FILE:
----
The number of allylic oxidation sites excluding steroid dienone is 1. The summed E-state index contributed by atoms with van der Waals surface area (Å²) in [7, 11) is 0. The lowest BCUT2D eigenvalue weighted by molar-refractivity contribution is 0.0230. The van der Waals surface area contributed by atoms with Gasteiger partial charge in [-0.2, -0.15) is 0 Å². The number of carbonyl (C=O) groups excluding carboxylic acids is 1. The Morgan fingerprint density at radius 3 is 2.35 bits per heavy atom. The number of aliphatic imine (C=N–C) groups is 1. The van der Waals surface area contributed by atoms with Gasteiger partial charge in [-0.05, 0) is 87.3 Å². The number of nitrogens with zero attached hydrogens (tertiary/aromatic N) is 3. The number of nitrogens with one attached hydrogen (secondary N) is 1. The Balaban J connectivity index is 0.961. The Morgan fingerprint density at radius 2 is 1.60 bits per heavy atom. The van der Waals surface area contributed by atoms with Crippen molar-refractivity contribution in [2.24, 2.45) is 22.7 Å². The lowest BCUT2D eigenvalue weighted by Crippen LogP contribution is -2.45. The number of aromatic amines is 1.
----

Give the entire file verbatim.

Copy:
The number of allylic oxidation sites excluding steroid dienone is 1. The summed E-state index contributed by atoms with van der Waals surface area (Å²) in [7, 11) is 0. The lowest BCUT2D eigenvalue weighted by molar-refractivity contribution is 0.0230. The van der Waals surface area contributed by atoms with Gasteiger partial charge in [-0.2, -0.15) is 0 Å². The number of carbonyl (C=O) groups excluding carboxylic acids is 1. The Morgan fingerprint density at radius 3 is 2.35 bits per heavy atom. The number of aliphatic imine (C=N–C) groups is 1. The van der Waals surface area contributed by atoms with Gasteiger partial charge in [-0.05, 0) is 87.3 Å². The number of nitrogens with zero attached hydrogens (tertiary/aromatic N) is 3. The number of nitrogens with one attached hydrogen (secondary N) is 1. The Balaban J connectivity index is 0.961. The Morgan fingerprint density at radius 2 is 1.60 bits per heavy atom. The van der Waals surface area contributed by atoms with Crippen molar-refractivity contribution in [2.24, 2.45) is 22.7 Å². The lowest BCUT2D eigenvalue weighted by Crippen LogP contribution is -2.45. The number of aromatic amines is 1.